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Thread: Vector Transformations.

  1. #1
    Jun 2010

    Vector Transformations.

    Hi everyone. I'm a little confused by this math problem:

    The line transformation T fixes the line y = 4x pointwise and maps every point on the line x + 4y = 0 to the origin. What are the eigenvalues and corresponding eigenvectors of the matrix A of T?

    I'm pretty sure I know how to calculate eigenvalues and their corresponding eigenvectors using the characteristic equation, but I don't know how I'm suppose to find "matrix A of T" or even what the resulting transformation is suppose to look like.

    Any help would be greatly appreciated.
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  2. #2
    MHF Contributor

    Apr 2005
    It is not necessary to find the matrix representing T. "T fixes the line y= 4x pointwise" means that if T does not change points on that line; if y= 4x, then T(x, y)= (x, y) or T(x, 4x)= (x, 4x)= 1(x, 4x). That Tells you that 1 is an eigenvalue with eigenvector (1, 4). Saying that T " maps every point on the line x + 4y = 0 to the orign" means that T(-4y, y)= (0, 0)= 0(-4y, y) and that tells you that 0 is an eigenvalue with eigen vector (-4, 1).

    But, in fact, it is not hard to find the the matrix representing T. The two lines, y= 4x, and x= -4y are perpendicular (their slopes are 4 and -1/4) so we could use (1, 4) and (-4, 1) as basis vectors- every vector, (x, y), can be written as a linear combination of (1, 4) and (-4, 1). (x, y)= a(1, 4)+ b(-4, 1)= (a- 4b, 4a+ b) so a- 4b= x and 4a+ b= y. Solve for a and b: 17a= x+ 4y so a= (x+ 4y)/17 and 17b= y- 16x so b= (y- 16x)/17. In particular, (1, 0)= 1/17(1, 4)- 16/17(-4, 1) and (0, 1)= 4/17(1, 4)+ 1/17(-4, 1).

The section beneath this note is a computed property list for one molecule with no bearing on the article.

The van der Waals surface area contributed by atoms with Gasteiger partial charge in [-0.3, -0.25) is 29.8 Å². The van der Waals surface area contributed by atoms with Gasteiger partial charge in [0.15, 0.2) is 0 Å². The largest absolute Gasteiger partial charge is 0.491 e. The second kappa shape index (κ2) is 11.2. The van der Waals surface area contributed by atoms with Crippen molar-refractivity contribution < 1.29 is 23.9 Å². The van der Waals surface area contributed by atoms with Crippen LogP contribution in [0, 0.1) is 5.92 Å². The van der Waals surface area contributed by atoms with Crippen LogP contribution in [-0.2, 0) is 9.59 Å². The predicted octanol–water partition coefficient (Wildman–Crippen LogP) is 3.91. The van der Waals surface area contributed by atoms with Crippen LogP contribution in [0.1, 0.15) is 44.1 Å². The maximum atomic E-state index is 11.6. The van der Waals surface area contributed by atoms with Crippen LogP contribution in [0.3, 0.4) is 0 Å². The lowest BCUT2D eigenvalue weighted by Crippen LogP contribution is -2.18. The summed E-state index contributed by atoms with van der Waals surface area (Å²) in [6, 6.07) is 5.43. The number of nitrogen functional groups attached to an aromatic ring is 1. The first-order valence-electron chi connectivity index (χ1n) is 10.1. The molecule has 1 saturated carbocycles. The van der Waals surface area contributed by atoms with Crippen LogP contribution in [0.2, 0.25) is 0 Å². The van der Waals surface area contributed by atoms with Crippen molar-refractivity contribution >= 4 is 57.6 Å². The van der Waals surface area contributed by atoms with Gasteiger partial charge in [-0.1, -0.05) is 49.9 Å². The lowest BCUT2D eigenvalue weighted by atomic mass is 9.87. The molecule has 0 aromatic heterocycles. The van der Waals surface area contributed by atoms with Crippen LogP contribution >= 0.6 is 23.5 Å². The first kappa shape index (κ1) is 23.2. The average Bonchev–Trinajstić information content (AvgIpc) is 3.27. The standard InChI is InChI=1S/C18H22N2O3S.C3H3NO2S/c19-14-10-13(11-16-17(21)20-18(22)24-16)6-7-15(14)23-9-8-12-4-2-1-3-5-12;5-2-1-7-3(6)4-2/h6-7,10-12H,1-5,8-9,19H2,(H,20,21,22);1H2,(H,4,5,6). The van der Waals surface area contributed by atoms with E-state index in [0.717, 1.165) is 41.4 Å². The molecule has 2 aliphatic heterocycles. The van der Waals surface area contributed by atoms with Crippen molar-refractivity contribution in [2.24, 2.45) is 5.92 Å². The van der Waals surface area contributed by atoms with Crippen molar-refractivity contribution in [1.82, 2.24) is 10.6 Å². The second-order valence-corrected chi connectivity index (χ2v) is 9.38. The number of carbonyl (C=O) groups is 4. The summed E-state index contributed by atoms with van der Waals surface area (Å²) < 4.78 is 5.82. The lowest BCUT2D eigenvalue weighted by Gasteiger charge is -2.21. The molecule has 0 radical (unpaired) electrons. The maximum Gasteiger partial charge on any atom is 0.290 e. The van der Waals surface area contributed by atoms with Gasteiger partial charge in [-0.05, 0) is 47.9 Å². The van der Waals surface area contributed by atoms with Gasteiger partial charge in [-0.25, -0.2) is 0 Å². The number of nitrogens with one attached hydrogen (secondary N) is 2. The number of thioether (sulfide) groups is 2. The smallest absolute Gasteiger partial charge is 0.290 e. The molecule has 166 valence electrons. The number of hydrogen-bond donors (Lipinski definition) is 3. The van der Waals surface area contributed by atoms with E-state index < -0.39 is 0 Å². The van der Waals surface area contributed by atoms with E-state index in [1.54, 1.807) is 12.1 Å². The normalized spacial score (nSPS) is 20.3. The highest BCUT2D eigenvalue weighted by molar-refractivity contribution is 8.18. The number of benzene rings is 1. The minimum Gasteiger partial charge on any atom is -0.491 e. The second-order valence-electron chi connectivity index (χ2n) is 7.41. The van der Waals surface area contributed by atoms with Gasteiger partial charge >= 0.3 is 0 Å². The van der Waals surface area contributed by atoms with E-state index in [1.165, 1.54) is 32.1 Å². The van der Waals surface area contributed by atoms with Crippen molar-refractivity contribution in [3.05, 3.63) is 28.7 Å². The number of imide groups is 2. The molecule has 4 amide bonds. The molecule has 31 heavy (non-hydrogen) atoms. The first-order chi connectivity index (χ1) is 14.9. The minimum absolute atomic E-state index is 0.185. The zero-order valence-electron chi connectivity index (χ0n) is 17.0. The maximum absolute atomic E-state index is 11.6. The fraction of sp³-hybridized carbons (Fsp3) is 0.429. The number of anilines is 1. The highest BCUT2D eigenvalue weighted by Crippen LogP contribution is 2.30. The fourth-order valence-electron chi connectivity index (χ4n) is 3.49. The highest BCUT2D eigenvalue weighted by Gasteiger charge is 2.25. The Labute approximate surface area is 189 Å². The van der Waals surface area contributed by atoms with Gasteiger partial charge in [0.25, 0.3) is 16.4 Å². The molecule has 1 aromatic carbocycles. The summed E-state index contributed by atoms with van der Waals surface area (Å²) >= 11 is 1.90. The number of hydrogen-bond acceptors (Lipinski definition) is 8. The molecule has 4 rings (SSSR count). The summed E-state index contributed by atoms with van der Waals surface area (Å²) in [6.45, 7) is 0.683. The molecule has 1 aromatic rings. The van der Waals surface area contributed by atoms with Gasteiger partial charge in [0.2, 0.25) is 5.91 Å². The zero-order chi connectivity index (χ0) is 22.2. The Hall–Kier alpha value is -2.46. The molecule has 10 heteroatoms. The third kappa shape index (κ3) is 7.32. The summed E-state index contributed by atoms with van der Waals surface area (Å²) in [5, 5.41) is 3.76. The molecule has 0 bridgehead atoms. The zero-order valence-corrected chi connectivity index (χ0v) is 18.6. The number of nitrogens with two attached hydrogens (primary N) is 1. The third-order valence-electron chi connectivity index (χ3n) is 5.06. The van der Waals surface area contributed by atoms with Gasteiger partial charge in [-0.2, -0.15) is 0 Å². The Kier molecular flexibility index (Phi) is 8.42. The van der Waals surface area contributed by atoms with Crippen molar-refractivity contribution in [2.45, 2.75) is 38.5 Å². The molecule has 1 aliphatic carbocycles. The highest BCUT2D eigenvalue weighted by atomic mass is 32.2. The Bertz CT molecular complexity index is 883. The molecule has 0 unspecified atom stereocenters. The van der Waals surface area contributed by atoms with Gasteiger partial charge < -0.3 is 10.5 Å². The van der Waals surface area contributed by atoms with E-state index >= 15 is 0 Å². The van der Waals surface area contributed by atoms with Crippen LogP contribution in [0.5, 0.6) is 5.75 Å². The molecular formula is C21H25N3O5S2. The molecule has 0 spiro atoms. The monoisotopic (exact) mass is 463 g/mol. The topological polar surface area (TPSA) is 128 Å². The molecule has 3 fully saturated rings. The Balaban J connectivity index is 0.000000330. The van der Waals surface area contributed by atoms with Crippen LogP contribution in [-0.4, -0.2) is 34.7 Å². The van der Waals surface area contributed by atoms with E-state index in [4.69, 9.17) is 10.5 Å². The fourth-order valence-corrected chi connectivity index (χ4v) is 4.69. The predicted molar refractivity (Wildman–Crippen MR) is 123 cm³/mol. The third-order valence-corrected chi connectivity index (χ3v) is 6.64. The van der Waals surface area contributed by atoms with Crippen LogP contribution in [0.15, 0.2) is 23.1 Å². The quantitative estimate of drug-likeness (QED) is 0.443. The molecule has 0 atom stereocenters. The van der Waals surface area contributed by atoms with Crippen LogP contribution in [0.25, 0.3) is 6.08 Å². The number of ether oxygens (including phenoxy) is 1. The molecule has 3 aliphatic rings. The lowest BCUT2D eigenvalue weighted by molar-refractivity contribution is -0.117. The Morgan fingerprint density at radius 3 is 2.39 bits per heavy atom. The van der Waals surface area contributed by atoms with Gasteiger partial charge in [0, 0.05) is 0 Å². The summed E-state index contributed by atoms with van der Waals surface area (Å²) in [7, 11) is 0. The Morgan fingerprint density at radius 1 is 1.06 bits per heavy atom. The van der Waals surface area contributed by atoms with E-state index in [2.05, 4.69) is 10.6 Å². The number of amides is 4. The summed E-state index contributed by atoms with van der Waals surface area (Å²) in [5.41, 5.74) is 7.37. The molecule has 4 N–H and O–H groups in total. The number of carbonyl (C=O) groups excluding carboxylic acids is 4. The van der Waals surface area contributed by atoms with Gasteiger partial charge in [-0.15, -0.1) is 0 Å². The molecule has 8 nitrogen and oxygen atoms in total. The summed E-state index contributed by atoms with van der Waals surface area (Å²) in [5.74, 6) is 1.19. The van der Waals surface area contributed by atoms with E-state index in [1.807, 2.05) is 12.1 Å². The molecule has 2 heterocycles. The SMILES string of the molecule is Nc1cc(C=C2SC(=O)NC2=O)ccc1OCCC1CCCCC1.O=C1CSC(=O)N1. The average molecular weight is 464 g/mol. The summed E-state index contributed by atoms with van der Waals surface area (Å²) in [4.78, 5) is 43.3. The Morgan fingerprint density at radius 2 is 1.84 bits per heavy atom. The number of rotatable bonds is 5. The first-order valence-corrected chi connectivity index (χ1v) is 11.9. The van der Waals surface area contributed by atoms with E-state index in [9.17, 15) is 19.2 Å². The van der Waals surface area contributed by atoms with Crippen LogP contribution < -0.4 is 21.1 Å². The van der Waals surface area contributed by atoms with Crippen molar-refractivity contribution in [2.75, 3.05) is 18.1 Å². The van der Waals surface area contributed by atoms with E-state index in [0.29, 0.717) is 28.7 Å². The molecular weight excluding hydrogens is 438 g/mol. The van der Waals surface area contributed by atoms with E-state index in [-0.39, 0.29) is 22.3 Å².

T(1, 0)= 1/17 T(1, 4)- 16/17(-4, 1)= 1/17 (1, 4)= 1/17(1, 0)+ 4/17(0, 1) and T(0, 1)= 4/17 T(1, 4)+ 1/16 T(-4, 1)= 4/17 T(1, 4)= 4/17(1, 0)+ 16/17(0, 1). The coefficients in those equations give the columns of the matrix representation of T:

    $\displaystyle T= \begin{pmatrix}\frac{1}{17} & \frac{4}{17} \\ \frac{4}{17} & \frac{16}{17}\end{pmatrix}$

    But, as I said, you don't need to find that matrix representation- the information given tells you directly what the eigenvalues and eigenvectors are.
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  3. #3
    Jun 2010
    Ah, I see now. Thank you very much! I can see why you are rated MathHelp Forum's most helpful member of 2009!
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